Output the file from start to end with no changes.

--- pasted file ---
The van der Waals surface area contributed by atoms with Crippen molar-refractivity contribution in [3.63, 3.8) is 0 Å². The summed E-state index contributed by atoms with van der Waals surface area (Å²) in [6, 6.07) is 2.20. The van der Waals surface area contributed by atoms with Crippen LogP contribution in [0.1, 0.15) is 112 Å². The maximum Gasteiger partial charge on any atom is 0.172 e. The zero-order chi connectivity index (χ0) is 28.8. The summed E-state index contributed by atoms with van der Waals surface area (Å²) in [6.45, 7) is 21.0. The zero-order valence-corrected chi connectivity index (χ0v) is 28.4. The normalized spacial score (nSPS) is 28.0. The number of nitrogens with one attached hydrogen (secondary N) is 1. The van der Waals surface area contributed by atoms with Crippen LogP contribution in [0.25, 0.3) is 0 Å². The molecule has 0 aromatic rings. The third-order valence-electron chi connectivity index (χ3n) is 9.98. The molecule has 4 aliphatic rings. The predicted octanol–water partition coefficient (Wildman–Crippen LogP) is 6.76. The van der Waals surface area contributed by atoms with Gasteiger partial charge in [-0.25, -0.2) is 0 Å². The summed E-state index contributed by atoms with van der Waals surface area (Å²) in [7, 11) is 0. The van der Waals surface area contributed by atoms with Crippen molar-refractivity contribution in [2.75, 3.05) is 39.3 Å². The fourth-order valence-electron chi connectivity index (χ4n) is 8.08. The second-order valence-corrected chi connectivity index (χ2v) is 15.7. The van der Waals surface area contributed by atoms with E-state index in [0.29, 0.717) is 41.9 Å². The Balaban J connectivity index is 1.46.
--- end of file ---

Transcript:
The van der Waals surface area contributed by atoms with Crippen molar-refractivity contribution in [3.63, 3.8) is 0 Å². The summed E-state index contributed by atoms with van der Waals surface area (Å²) in [6, 6.07) is 2.20. The van der Waals surface area contributed by atoms with Crippen LogP contribution in [0.1, 0.15) is 112 Å². The maximum Gasteiger partial charge on any atom is 0.172 e. The zero-order chi connectivity index (χ0) is 28.8. The summed E-state index contributed by atoms with van der Waals surface area (Å²) in [6.45, 7) is 21.0. The zero-order valence-corrected chi connectivity index (χ0v) is 28.4. The normalized spacial score (nSPS) is 28.0. The number of nitrogens with one attached hydrogen (secondary N) is 1. The van der Waals surface area contributed by atoms with Crippen LogP contribution in [0.25, 0.3) is 0 Å². The molecule has 0 aromatic rings. The third-order valence-electron chi connectivity index (χ3n) is 9.98. The molecule has 4 aliphatic rings. The predicted octanol–water partition coefficient (Wildman–Crippen LogP) is 6.76. The van der Waals surface area contributed by atoms with Gasteiger partial charge in [-0.25, -0.2) is 0 Å². The summed E-state index contributed by atoms with van der Waals surface area (Å²) in [7, 11) is 0. The van der Waals surface area contributed by atoms with Crippen molar-refractivity contribution in [2.75, 3.05) is 39.3 Å². The fourth-order valence-electron chi connectivity index (χ4n) is 8.08. The second-order valence-corrected chi connectivity index (χ2v) is 15.7. The van der Waals surface area contributed by atoms with E-state index in [0.29, 0.717) is 41.9 Å². The Balaban J connectivity index is 1.46.